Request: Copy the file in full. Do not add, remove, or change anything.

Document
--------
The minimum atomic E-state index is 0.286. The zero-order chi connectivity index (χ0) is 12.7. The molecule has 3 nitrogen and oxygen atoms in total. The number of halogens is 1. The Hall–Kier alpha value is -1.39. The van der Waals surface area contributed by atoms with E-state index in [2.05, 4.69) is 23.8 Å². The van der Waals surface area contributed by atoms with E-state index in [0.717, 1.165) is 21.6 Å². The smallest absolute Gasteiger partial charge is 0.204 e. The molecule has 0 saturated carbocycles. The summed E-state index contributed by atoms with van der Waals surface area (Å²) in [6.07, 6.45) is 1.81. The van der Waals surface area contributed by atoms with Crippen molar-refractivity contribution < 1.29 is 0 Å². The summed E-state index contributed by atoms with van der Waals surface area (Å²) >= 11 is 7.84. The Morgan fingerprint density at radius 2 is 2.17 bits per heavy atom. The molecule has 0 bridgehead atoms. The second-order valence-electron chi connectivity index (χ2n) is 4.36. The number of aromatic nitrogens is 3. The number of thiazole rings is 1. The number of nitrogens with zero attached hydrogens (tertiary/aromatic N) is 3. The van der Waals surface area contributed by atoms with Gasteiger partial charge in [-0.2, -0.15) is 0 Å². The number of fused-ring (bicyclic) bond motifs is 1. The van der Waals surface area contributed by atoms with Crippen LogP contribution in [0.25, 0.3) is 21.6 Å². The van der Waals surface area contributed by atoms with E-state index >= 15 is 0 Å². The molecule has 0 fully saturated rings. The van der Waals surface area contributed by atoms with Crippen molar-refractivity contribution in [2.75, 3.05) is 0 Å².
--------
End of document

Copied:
The minimum atomic E-state index is 0.286. The zero-order chi connectivity index (χ0) is 12.7. The molecule has 3 nitrogen and oxygen atoms in total. The number of halogens is 1. The Hall–Kier alpha value is -1.39. The van der Waals surface area contributed by atoms with E-state index in [2.05, 4.69) is 23.8 Å². The van der Waals surface area contributed by atoms with E-state index in [0.717, 1.165) is 21.6 Å². The smallest absolute Gasteiger partial charge is 0.204 e. The molecule has 0 saturated carbocycles. The summed E-state index contributed by atoms with van der Waals surface area (Å²) in [6.07, 6.45) is 1.81. The van der Waals surface area contributed by atoms with Crippen molar-refractivity contribution < 1.29 is 0 Å². The summed E-state index contributed by atoms with van der Waals surface area (Å²) >= 11 is 7.84. The Morgan fingerprint density at radius 2 is 2.17 bits per heavy atom. The molecule has 0 bridgehead atoms. The second-order valence-electron chi connectivity index (χ2n) is 4.36. The number of aromatic nitrogens is 3. The number of thiazole rings is 1. The number of nitrogens with zero attached hydrogens (tertiary/aromatic N) is 3. The van der Waals surface area contributed by atoms with Gasteiger partial charge in [-0.2, -0.15) is 0 Å². The number of fused-ring (bicyclic) bond motifs is 1. The van der Waals surface area contributed by atoms with Crippen LogP contribution in [0.25, 0.3) is 21.6 Å². The van der Waals surface area contributed by atoms with E-state index >= 15 is 0 Å². The molecule has 0 fully saturated rings. The van der Waals surface area contributed by atoms with Crippen molar-refractivity contribution in [2.75, 3.05) is 0 Å².